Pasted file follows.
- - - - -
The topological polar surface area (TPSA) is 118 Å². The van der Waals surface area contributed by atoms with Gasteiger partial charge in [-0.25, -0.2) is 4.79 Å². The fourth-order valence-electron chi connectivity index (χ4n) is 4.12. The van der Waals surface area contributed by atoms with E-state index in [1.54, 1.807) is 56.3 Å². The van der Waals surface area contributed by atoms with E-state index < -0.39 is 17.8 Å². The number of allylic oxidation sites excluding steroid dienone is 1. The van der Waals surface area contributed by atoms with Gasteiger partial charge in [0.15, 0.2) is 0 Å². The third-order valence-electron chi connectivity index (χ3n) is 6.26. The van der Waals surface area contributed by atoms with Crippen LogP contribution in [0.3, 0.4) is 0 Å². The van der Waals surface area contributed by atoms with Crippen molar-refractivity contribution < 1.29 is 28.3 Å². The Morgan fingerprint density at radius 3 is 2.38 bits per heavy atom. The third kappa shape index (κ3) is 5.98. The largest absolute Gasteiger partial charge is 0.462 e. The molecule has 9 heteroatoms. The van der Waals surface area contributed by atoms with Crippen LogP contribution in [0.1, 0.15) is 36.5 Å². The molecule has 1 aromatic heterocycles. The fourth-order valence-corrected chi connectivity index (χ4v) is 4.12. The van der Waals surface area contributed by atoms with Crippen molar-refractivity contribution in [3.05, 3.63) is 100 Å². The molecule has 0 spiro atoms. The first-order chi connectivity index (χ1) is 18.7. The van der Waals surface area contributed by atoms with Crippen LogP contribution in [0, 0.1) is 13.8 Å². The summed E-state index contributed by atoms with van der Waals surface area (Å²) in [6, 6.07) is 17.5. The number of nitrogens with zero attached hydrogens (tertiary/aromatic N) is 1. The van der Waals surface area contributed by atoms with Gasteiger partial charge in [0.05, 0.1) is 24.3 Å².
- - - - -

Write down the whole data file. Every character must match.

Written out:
The topological polar surface area (TPSA) is 118 Å². The van der Waals surface area contributed by atoms with Gasteiger partial charge in [-0.25, -0.2) is 4.79 Å². The fourth-order valence-electron chi connectivity index (χ4n) is 4.12. The van der Waals surface area contributed by atoms with E-state index in [1.54, 1.807) is 56.3 Å². The van der Waals surface area contributed by atoms with E-state index < -0.39 is 17.8 Å². The number of allylic oxidation sites excluding steroid dienone is 1. The van der Waals surface area contributed by atoms with Gasteiger partial charge in [0.15, 0.2) is 0 Å². The third-order valence-electron chi connectivity index (χ3n) is 6.26. The van der Waals surface area contributed by atoms with Crippen LogP contribution in [0.3, 0.4) is 0 Å². The van der Waals surface area contributed by atoms with Crippen molar-refractivity contribution < 1.29 is 28.3 Å². The Morgan fingerprint density at radius 3 is 2.38 bits per heavy atom. The third kappa shape index (κ3) is 5.98. The largest absolute Gasteiger partial charge is 0.462 e. The molecule has 9 heteroatoms. The van der Waals surface area contributed by atoms with Crippen LogP contribution in [0.1, 0.15) is 36.5 Å². The molecule has 1 aromatic heterocycles. The fourth-order valence-corrected chi connectivity index (χ4v) is 4.12. The van der Waals surface area contributed by atoms with Crippen molar-refractivity contribution in [3.05, 3.63) is 100 Å². The molecule has 0 spiro atoms. The first-order chi connectivity index (χ1) is 18.7. The van der Waals surface area contributed by atoms with Crippen LogP contribution in [0, 0.1) is 13.8 Å². The summed E-state index contributed by atoms with van der Waals surface area (Å²) in [6, 6.07) is 17.5. The number of nitrogens with zero attached hydrogens (tertiary/aromatic N) is 1. The van der Waals surface area contributed by atoms with Gasteiger partial charge in [0.05, 0.1) is 24.3 Å².